A Las Vegas Photographer Undercover

A Las Vegas Photographer Undercover

A Las Vegas Portrait Photographer at the Springs Preserve

One of the many gems in Las Vegas is the Springs Preserve, a plot of land dedicated to showcasing the wildlife that thrives in the Mojave Desert. Complete with plants, a butterfly exhibit, and other natural life, the Springs Preserve offers a photographer a variety of excellent photographs. This last week, one of the photographers for Christian Purdie Photography was sent “undercover” to take pictures of a marriage proposal. Although it went very well, there are a few tips that should be kept in mind for future reference, especially if you’re going undercover. Springs Preserve is a great location for a Las Vegas portrait photographer.

 

How Does a Photographer Remain Discreet?

It’s easy to be inconspicuous when you’re not lugging a large camera around your chest. But for obvious reasons, our photographer had a Canon 5d Mark iii slung over his shoulder.

When you’re on a shoot with a party that is unaware of your presence, then the sense of urgency to get a few photographs feels urgent. For the purposes of this shoot, our photographer had to photograph undercover until the proposal. For about 15 minutes the photographer had to remain “ninja” until the couple traveled into the butterfly exhibit. At that point, the proposal occurred and then the photographer could show himself.

According to our photographer on that job, the shoot became a lot simpler when he wasn’t hiding behind trees and trying to walk silently. After he was able to identify himself as a photographer, then the shoot became like any other shoot–with the exception of the proposal itself.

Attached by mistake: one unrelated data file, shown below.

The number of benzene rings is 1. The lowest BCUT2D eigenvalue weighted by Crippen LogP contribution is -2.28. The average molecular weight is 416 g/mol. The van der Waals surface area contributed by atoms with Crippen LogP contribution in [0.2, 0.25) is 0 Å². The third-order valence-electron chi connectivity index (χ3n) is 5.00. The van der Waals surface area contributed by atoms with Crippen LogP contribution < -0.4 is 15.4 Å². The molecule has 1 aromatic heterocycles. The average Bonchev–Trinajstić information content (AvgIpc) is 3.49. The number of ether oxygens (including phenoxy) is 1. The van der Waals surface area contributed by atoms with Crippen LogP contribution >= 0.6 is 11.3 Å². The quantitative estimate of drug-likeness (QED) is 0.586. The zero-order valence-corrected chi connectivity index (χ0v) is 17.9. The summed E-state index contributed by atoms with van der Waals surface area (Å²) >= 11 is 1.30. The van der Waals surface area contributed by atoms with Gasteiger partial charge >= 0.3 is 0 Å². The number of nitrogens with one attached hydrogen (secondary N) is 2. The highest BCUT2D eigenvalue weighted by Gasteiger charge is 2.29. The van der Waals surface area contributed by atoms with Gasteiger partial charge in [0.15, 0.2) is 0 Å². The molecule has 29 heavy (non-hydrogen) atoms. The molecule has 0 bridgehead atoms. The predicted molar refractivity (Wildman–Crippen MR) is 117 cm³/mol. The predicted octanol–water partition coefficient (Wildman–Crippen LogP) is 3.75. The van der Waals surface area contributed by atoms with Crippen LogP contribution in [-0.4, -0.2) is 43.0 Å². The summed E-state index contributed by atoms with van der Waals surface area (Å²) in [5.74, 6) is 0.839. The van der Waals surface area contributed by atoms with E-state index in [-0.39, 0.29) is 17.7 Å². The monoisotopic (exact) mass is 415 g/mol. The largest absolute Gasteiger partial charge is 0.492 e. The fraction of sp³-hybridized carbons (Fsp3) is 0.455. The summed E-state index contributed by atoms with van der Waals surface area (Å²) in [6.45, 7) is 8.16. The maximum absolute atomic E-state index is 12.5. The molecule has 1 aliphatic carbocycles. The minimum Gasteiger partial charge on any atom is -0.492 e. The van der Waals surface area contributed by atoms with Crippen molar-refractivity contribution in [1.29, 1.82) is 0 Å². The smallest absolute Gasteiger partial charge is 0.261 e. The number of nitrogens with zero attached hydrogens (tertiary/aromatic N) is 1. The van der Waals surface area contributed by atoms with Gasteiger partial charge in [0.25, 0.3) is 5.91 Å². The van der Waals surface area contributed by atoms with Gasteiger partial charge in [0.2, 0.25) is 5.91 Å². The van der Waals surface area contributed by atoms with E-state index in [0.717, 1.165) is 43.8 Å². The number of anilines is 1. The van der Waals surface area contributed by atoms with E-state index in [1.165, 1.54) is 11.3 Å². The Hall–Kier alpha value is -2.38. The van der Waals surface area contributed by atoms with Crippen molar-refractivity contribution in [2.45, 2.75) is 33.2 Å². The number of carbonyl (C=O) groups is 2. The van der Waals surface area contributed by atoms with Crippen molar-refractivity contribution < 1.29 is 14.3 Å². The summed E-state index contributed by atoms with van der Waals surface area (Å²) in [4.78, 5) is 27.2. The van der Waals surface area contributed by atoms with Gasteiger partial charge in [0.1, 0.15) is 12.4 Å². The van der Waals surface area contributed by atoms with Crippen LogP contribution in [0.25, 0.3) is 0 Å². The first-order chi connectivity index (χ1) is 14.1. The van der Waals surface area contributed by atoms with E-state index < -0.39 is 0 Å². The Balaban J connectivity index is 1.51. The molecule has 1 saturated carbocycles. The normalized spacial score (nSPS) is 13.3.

A Las Vegas Portrait Photographer for a Proposal

A marriage proposal is an enormous deal, so we didn’t want anything to go awry. Even if you feel like you’re intruding on a very personal life moment, you’re documenting a big day that the couple will remember for the rest of their lives. Even if it felt strange to go undercover with a large camera, we now have shots that will be shared across the world.

It’s important that you make the people you’re photographing feel comfortable. It’s easy to come across as awkward, but if your subjects feel comfortable around you then your shots will turn out much better. Make light, personable conversation with your clients. It doesn’t have to be your life story, but the brief conversation that shows you’re genuinely interested (or in this case happy for the couple) will make your subjects feel at ease, and therefore more relaxed in front of the camera.

 

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